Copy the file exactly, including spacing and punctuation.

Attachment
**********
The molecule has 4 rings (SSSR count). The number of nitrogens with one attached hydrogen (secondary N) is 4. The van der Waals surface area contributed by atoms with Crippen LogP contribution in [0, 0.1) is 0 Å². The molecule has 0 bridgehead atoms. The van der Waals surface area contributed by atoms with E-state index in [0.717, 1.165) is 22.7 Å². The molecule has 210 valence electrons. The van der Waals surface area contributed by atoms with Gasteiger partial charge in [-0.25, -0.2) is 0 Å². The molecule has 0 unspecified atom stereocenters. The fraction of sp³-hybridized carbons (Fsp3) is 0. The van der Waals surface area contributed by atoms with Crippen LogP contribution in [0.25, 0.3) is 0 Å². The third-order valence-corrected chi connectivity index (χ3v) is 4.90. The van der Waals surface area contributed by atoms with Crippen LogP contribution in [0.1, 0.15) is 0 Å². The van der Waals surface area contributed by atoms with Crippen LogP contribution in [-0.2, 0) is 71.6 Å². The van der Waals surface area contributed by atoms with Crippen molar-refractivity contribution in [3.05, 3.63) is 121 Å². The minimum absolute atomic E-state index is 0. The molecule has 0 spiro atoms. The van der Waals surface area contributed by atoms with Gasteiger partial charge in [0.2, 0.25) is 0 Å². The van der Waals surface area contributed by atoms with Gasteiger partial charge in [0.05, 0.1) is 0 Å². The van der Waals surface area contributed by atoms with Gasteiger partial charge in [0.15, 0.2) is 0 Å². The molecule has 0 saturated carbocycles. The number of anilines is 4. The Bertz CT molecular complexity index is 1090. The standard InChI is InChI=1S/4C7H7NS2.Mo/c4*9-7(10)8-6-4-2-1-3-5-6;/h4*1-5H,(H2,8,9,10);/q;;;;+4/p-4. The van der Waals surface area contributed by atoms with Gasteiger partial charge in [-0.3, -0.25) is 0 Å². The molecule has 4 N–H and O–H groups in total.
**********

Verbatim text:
The molecule has 4 rings (SSSR count). The number of nitrogens with one attached hydrogen (secondary N) is 4. The van der Waals surface area contributed by atoms with Crippen LogP contribution in [0, 0.1) is 0 Å². The molecule has 0 bridgehead atoms. The van der Waals surface area contributed by atoms with E-state index in [0.717, 1.165) is 22.7 Å². The molecule has 210 valence electrons. The van der Waals surface area contributed by atoms with Gasteiger partial charge in [-0.25, -0.2) is 0 Å². The molecule has 0 unspecified atom stereocenters. The fraction of sp³-hybridized carbons (Fsp3) is 0. The van der Waals surface area contributed by atoms with Crippen LogP contribution in [0.25, 0.3) is 0 Å². The third-order valence-corrected chi connectivity index (χ3v) is 4.90. The van der Waals surface area contributed by atoms with Crippen LogP contribution in [0.1, 0.15) is 0 Å². The van der Waals surface area contributed by atoms with Crippen LogP contribution in [-0.2, 0) is 71.6 Å². The van der Waals surface area contributed by atoms with Crippen molar-refractivity contribution in [3.05, 3.63) is 121 Å². The minimum absolute atomic E-state index is 0. The molecule has 0 spiro atoms. The van der Waals surface area contributed by atoms with Gasteiger partial charge in [0.2, 0.25) is 0 Å². The van der Waals surface area contributed by atoms with Gasteiger partial charge in [0.05, 0.1) is 0 Å². The van der Waals surface area contributed by atoms with Gasteiger partial charge in [0.15, 0.2) is 0 Å². The molecule has 0 saturated carbocycles. The number of anilines is 4. The Bertz CT molecular complexity index is 1090. The standard InChI is InChI=1S/4C7H7NS2.Mo/c4*9-7(10)8-6-4-2-1-3-5-6;/h4*1-5H,(H2,8,9,10);/q;;;;+4/p-4. The van der Waals surface area contributed by atoms with Gasteiger partial charge in [-0.3, -0.25) is 0 Å². The molecule has 4 N–H and O–H groups in total.